Help us speak for you by adding your voice for accountability and Church reform to thousands of other VOTF voices by fulfilling your VOTF 2011 dues as soon as you can.

Dues are $50 per year or $85 per year for a couple. You may make your payment online, or by mailing your dues to: VOTF, P.O. Box 423, Newton, MA 02464.
Thank you!

Theologian Memorandum on Church Reform Calls for Participation of Faithful in all Areas of the Church

“We address all those who have not yet given up hope for a new beginning in the Church and are committing themselves to this.” This is the message of Church 2011: A Need for a New Beginning, a memorandum calling for Church reform signed to-date by 247 university theologians from Germany, Austria, Switzerland and other European countries.

Among reforms, the memorandum calls for married priests, for women in ordained ministry and for participation of the faithful in all areas of Church life, including the appointment of bishops, parish priests and other important office holders.

For more on this story, NCR has the following...

Update on New Liturgical Translation

Fr. Anthony Ruff, O.S.B., a Benedictine monk, recently wrote the following letter to the Bishops detailing the reasons he no longer feels he can take part in the presentation of the new liturgical translation. To read his letter click here

Father Ruff is one of VOTF’s prophetic voices. To read more prophetic voices click here.

Guest Column: Top-Down and Bottom-Up in the Catholic Church

James D. Rooney is a member of the Voice of the Faithful Bishop Initiative Team. He holds an MPA from Harvard Kennedy School and a BA in Ethics and Political Philosophy from Brown University. He lives in the Boston area.

Pope Benedict XVI recently installed 24 new members of the College of Cardinals, who among their other duties will elect his successor. As the pope is replenishing Church leadership “from the top down” with cardinals hewing closely to his approach, a lay Catholic organization is moving to restore the laity’s role in active participation in the process of recommending candidates for bishops “from the bottom up.”

Since 2002, Voice of the Faithful has sought to strengthen Church governance in the wake of the clergy abuse scandals that continue to roil Catholicism. As part of this commitment, VOTF proposes the laity regain their historic role in the process of recommending candidates for bishops, drawing upon a rich history of Church tradition beginning with the Apostles and continuing into the Twentieth Century.

Read more:

Vatican Overrules Springfield Diocese and Halts Closing of Three Massachusetts Parishes

The Vatican recently overruled the Springfield, Massachusetts, diocese and ordered that three churches there remain open. The churches are St. Patrick and St. George in Chicopee and St. Stanislaus Kostka in Adams. The Vatican said the Springfield Diocese had not sufficiently justified the closings.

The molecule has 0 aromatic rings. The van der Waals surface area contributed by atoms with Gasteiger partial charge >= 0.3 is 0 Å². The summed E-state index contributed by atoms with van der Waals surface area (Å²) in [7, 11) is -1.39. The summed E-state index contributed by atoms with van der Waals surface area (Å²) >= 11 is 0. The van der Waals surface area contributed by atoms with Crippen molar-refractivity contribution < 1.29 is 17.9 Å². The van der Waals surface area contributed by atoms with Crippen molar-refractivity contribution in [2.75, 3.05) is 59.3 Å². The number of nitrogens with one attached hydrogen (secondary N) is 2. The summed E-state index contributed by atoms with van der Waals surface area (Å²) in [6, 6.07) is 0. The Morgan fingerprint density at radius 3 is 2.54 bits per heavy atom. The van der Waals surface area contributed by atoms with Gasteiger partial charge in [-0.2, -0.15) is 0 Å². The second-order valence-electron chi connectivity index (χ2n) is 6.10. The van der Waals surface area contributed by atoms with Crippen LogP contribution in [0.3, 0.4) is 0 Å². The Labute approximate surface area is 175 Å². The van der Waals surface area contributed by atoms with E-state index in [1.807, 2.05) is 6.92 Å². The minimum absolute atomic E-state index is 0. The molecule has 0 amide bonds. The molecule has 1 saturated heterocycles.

Parishioners at St. Stanislaus Kostka have held a constant vigil in their church for two years to keep it open, and other parishes in the state holding similar vigils are watching these events closely. For more information go to

Site Seeing

Confession by phone? The app’s ok but doesn’t replace confession

Catholic church still largest but slow growing

More shame

Letters to the Editor

I am very much a Vatican II Catholic, and like Dorothy Carter, I lament the apparent demise of Pope John XXIII’s legacy - globally and in the Vatican. Four years ago, I was able to purchase holy cards from a popular Catholic publishing house bearing Pope John's picture and seeking his intervention for an inclusive church. They were sold at a hefty discount!

Five years ago, while I was visiting the Vatican, the site of Pope John’s memorial drew me more than the other Vatican treasures. Among the quiet crowd and guards, there was a definite spirit of gratitude and unity.

Sadly, our attention may now apparently be diverted toward pre-Vatican II clerics! Why, for example, the sudden rush toward canonization of Pope John Paul II while many of us honor the Spirit of God in promoting a just and pastoral church?

The conferences entitled “Unfulfilled Promises of Vatican II” and “The Hijacking of the Second Vatican Council” in Sarasota and Chicago, respectively, go a long way in addressing these crucial issues. How I wish we could engage in such learning in my part of the country!

Elaine Pfaff
Hertford, NC

I was reading this article ( and found it brought me some hope. Recently, with the whole Egyptian situation, I also became impressed by how the Internet helped to organize the Egyptian people, particularly the younger ones, with the effort paying off.

Seems to me the Catholics of the world ought to use the Internet to put pressure on the Pope and the Bishops. They need to sweat for a while. Perhaps VOTF, Future Church, and all the other organizations of Catholics who want change could start this movement. Interesting idea, I think!!

S. Grove

Questions, Comments?

Please send them to Siobhan Carroll, Vineyard Editor at Unless otherwise indicated, I will assume comments can be published as Letters to the Editor.